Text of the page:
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Democratic bill doesn’t ban detaining LGBTQ+ immigrants, but sets criteria DHS must meet to do so
If Your Time is short
U.S. Sen. Cory Booker, D-N.J., introduced a bill that sets standards that the federal government must meet to detain "vulnerable persons," this classification would apply to LGBTQ+ people.
The bill would establish a "presumption of release" for most migrants and favor placing LGBTQ+ migrants in "community-based supervision programs." Experts say that LGBTQ+ immigrants in detention are more vulnerable to sexual assault, violence, and harassment.
The bill would not "ban" the detention of LGBTQ+ people. They could still be subject to detention if there was evidence that they were a flight risk or threat to the community.
Immigration and LGBTQ+ issues are regular fodder for Fox News discourse. In a recent broadcast, the two issues intersected.
"Democrats are giving illegal migrants another tool to break into our country," Fox News personality Will Cain said April 24 on "Jesse Watters Primetime." "This week, they introduced a bill that would ban detaining gay illegal immigrants. If a migrant gets caught crossing the border, all they would have to say is they are gay or lesbian or bisexual or trans and then Border Patrol lets them go, they are out of detention."
Cain was referring to S. 1208, also called the "Dignity for Detained Immigrants Act of 2023," which was introduced in the House in 2021 and recently reintroduced in the U.S. Senate by Sen. Cory Booker, D-N.J. The legislation is unlikely to become law in the current divided Congress.
The bill would establish a "presumption of release" for all migrants waiting for a judge to hear their case against deportation. To continue to detain people after they are initially taken into custody, the Department of Homeland Security would have to provide evidence that they’re a flight risk or danger to the community. It outlines additional criteria to detain "vulnerable persons," including LGBTQ+ people.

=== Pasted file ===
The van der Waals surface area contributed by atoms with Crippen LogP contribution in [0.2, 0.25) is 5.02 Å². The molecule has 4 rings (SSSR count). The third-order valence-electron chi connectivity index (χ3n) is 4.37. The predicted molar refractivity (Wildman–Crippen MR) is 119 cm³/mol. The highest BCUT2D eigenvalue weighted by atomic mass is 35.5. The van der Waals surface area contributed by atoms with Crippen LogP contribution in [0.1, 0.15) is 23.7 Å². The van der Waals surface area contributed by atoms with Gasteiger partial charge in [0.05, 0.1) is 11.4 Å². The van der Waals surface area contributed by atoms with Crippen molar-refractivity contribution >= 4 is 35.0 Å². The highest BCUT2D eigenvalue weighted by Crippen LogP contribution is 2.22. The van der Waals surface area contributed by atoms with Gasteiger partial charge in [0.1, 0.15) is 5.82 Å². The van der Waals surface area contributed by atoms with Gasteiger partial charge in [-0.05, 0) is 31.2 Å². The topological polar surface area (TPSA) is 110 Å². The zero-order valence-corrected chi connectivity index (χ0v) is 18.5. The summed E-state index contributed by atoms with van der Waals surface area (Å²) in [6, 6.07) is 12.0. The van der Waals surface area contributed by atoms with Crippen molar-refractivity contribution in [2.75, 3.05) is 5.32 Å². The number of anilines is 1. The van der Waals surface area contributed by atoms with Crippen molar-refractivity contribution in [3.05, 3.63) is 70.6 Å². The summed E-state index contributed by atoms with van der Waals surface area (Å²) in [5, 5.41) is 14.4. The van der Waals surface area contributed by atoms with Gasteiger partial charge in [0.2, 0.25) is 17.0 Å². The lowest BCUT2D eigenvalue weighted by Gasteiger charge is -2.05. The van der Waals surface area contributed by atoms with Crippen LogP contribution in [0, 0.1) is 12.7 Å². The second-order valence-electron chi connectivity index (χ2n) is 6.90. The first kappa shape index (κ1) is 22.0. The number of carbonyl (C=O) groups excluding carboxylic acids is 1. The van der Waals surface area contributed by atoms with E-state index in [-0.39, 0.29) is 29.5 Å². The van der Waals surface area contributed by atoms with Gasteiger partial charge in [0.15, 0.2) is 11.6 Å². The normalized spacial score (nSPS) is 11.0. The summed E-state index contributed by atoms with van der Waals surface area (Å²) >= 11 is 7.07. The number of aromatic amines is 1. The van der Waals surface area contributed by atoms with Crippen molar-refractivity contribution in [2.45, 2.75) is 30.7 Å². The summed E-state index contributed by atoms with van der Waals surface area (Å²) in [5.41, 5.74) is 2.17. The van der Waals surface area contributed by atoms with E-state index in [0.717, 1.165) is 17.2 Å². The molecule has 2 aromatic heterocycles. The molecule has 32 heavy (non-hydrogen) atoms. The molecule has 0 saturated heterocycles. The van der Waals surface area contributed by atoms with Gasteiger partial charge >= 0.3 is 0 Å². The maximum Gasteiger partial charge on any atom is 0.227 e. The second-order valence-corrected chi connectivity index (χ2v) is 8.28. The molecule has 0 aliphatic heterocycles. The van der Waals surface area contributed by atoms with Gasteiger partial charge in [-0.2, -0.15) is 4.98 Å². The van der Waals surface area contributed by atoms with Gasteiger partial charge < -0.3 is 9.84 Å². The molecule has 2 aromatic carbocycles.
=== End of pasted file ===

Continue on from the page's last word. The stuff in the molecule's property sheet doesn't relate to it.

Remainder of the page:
If the bill became law, it would not categorically prohibit detaining LGBTQ+ migrants, but would require DHS justification for why traditional detainment was necessary.
A spokesperson for Fox News pointed PolitiFact to the bill but otherwise did not respond to a request for comment.
Will Cain on Jesse Watters Primetime on April 24, discussing the Dignity for Detained Immigrants Act
Title 42 is a public health policy that since March 2020 allowed Border Patrol to quickly expel migrants arriving at the border, without letting them apply for asylum.
After Title 42’s May 11 expiration, most migrants coming to the United States without documentation will face the possibility of detention if they’re let into the country.
Migrants who fear returning to their home countries can request asylum. Asylum officers first interview the migrants to determine if their fear is credible and if so, they are detained or released into the U.S. to wait for an immigration judge to hear their cases.
With limited detention space, U.S. Immigration and Customs Enforcement officers decide whom to detain and whom to release by considering a migrant’s criminal history, flight risk and whether they pose a credible threat to the community. Migrants who are not detained may be released on parole and given a "notice to appear" before an immigration judge.
Deciding whom to detain isn't new. Every administration can change the guidelines ICE officers need to consider. The Obama administration introduced guidelines for detaining transgender migrants. Biden’s administration outlined certain enforcement and detainment priorities, but courts partially blocked them.
Booker’s bill would establish a "presumption of release" for migrants awaiting removal hearings — and this change would apply to all migrants, not just LGBTQ+ people. After taking initial custody, it would require DHS to provide "clear and convincing evidence" that the migrant was a flight risk or a threat to the community and merited detention.
"The presumption of release isn't necessarily a higher bar to detention," said Rebekah Wolf, policy counsel at the American Immigration Council, but "it's putting the burden back on the government to prove why someone should be detained as opposed to an immigrant having to prove why they shouldn't be detained."
"Presumption of release" applies only to pre-hearing detention, said Rick Su, a University of North Carolina law professor. Once someone has been issued a final order for removal the bill’s LGBTQ+ protections do not apply.
Additionally, the bill sets an even higher standard for the detention of "vulnerable persons," which include people who are:
Younger than 21 and older than 60;
Identify as LGBTQ+;
Have a serious illness or disability;
Have credible fear of persecution or torture;
Speak limited English.
For this group, DHS would have to demonstrate "that it is unreasonable or not practicable" to place them in a "community-based supervision program," as opposed to detention.
Booker spokesperson Maya Krishna-Rogers said the proposal aims to provide "more humane and effective alternatives" to detention.